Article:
The two-hour run time is an amazing celebration of what makes escapist fantasy great. It didn’t have its characters mumble and stare broodingly into the dark to make them “more real” – it built them up with clever dialog and revealing action. It didn’t waste our time with any “spying is a harsh game and human life is cheap” tripe – it toasted fallen Kingsmen with Napoleonic brandy and got back to the action. Firth and Egerton play their heroes with a grin and an elevated eyebrow that would make Roger Moore green with envy. The supporting cast includes Michael Caine and Mark Hamill, but Caine doesn’t talk like Alfred and Hamill doesn’t do his Joker voice, so… meh.

One thing I absolutely dreaded was seeing chronic loud-talker Samuel L. Jackson as the bad guy, but he ended up being a highlight. As Galahad himself observes, the strength of a good spy movie always depends on its villain. Valentine isn’t some weepy stooge with a maudlin back-story, he’s an absolute nut committed to (and reveling in) his villainy. His henchwoman Gazelle (Sofia Boutella) is a double amputee whose feet have been replaced by razor-sharp blades – kinda like an even more murderous Oscar Pistorius. Since it’s always been a dream of mine to make love to a woman missing either an eye or a limb, she gets an A+ in my book.

There’s also a sub-plot involving the world’s elite basically deciding that Valentine is right and global warming is bad, so killing everyone else is okay. One of them, seen only from behind, is clearly an Obama stand-in. I think it’s the first time he’s gotten “the Bush treatment” (a.k.a. when a movie shows a president and doesn’t say who it is but ha-ha it’s really him and he’s an asshole). I salute the filmmakers for that.


With all due apologies to Skyfall, I felt that Kingsman was the best Bond film in well over a decade. If they’re going to turn Bond into a Jason Bourne knock-off who, as a friend once put it, “just gets pissed off at people and doesn’t spy on anyone,” then I’d be more than happy to accept Eggsy’s (hopefully) continuing exploits as the fun, slick action series of the new millennium.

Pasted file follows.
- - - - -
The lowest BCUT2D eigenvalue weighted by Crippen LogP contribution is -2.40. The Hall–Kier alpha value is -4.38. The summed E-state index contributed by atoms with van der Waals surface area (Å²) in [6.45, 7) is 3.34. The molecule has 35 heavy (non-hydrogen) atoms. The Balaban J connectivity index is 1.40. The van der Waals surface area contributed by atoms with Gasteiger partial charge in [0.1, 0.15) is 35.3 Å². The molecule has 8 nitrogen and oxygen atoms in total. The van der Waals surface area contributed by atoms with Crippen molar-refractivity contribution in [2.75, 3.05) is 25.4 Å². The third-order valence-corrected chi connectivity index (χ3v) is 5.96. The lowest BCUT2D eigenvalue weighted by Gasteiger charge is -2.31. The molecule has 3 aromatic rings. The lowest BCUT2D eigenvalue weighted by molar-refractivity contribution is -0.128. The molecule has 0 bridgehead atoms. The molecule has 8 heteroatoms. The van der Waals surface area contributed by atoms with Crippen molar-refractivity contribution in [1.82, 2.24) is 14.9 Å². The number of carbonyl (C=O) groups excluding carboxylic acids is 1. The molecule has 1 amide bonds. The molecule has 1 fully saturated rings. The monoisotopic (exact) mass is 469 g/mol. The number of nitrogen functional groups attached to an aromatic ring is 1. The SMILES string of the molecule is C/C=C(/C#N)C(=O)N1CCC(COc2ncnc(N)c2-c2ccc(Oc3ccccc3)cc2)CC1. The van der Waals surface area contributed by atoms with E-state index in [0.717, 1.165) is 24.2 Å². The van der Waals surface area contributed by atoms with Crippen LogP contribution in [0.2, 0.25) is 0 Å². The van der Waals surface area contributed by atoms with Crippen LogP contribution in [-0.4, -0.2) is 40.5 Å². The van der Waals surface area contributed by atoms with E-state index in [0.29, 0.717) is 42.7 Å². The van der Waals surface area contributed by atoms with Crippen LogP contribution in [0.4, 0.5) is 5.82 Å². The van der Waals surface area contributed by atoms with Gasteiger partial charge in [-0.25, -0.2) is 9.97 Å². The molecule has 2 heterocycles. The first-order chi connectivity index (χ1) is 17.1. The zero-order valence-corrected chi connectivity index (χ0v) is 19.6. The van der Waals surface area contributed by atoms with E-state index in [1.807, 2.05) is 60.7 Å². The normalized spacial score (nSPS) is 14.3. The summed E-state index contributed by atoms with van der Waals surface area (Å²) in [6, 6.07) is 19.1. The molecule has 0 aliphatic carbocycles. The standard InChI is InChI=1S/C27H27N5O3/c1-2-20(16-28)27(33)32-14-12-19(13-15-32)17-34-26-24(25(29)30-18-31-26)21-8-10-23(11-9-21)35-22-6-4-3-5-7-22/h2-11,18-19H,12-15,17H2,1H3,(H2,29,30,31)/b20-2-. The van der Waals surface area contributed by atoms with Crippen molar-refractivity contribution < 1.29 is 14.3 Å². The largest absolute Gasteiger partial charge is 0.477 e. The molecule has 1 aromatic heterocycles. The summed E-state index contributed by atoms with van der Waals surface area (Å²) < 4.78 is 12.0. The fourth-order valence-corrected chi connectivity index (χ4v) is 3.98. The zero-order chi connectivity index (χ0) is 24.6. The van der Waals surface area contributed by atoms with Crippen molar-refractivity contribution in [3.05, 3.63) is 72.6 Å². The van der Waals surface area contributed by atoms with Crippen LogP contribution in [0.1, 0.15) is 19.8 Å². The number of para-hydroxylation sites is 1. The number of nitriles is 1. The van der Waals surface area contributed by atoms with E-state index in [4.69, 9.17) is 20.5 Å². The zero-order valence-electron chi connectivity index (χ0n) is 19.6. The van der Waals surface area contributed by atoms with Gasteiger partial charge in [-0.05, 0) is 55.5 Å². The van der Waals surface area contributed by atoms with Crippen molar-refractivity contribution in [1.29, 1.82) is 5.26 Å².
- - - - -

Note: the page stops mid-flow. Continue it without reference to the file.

See, here’s the thing: I don’t want Bond to be some hulking, squinty brute. I want him to be lean and debonair. I want him to play golf with the villain (or eat McDonald’s with him, as in Kingsman) and engage in a little witty banter, not just glare righteously and stab him in the back. I don’t want or need my villain to be sympathetic, either. I want him be delighted with his scheme and annoyed at Bond’s mosquito-like persistence in disrupting it. Someone once observed that the ideal Bond/villain relationship is like a rebellious student and a strict master. Note that they didn’t say “mush-mouthed bodybuilder and metrosexual douchebag” (I’m looking at you, Casino Royale and Quantum of Solace).

When was the last time a Bond bad guy even had a BASE? Or at least a cool set-piece for a final confrontation? Auric Goldfinger had Fort Knox. Karl Stromberg had an underwater laboratory. Hugo Drax had a damn space station. The bad guy from Casino Royale had… what? His hotel room? That’s pathetic. In Kingsman, Valentine has a base in the side of a mountain. Much better.

I’m also not interested in seeing Bond being unshaven or walking around in sweat pants. Bond is well-dressed. That’s his thing. As a character, he cares about how he looks. Don’t show me a stubbly Bond wearing lounge pants and say, “Oh, well, this is his character. He’s just like us.” No, it’s not, and no, he isn’t. In Kingsman, the heroes wear suits and ties, don spectacles, and carry umbrellas. That’s what I’m talking about.

I don’t particularly want to see Bond holding a machine gun, either. Bond is about elegance and sophistication and subtlety. That’s why he has his brains and his gadgets. Remember the scene in The Living Daylights when Bond, armed with his .380 Walther PPK, took on Whitaker, armed with an assault rifle and full body armor? He still won. In the real Bond films, you had the main villain (who was often physically weak but had great intelligence) and a henchman (who was usually dumb but far stronger and better-armed than the hero). When Bond defeats both of them, it proves his supremacy in both physical combat – craft over brute force – and mental dueling – cunning and wit over raw genius. Do the current leaders of the franchise seriously think that having Bond slap around some sniveling little shit in the desert gives him “hero” credentials? In Kingsman, the hero ignores an entire room full of guns and picks up an umbrella instead. I wanted to applaud.

One more thing: don’t condescend to me and say that the newer Bond movies are “more realistic.” No. No, they aren’t. They just have all the joy sucked out of their absurd moments because damn it we are making a SERIOUS movie here. Whew. Okay, I’m finished.


So. To sum up: Kingsmen. Go see it, because it’s fun and violent and not too long and an attractive woman shows her butt near the end.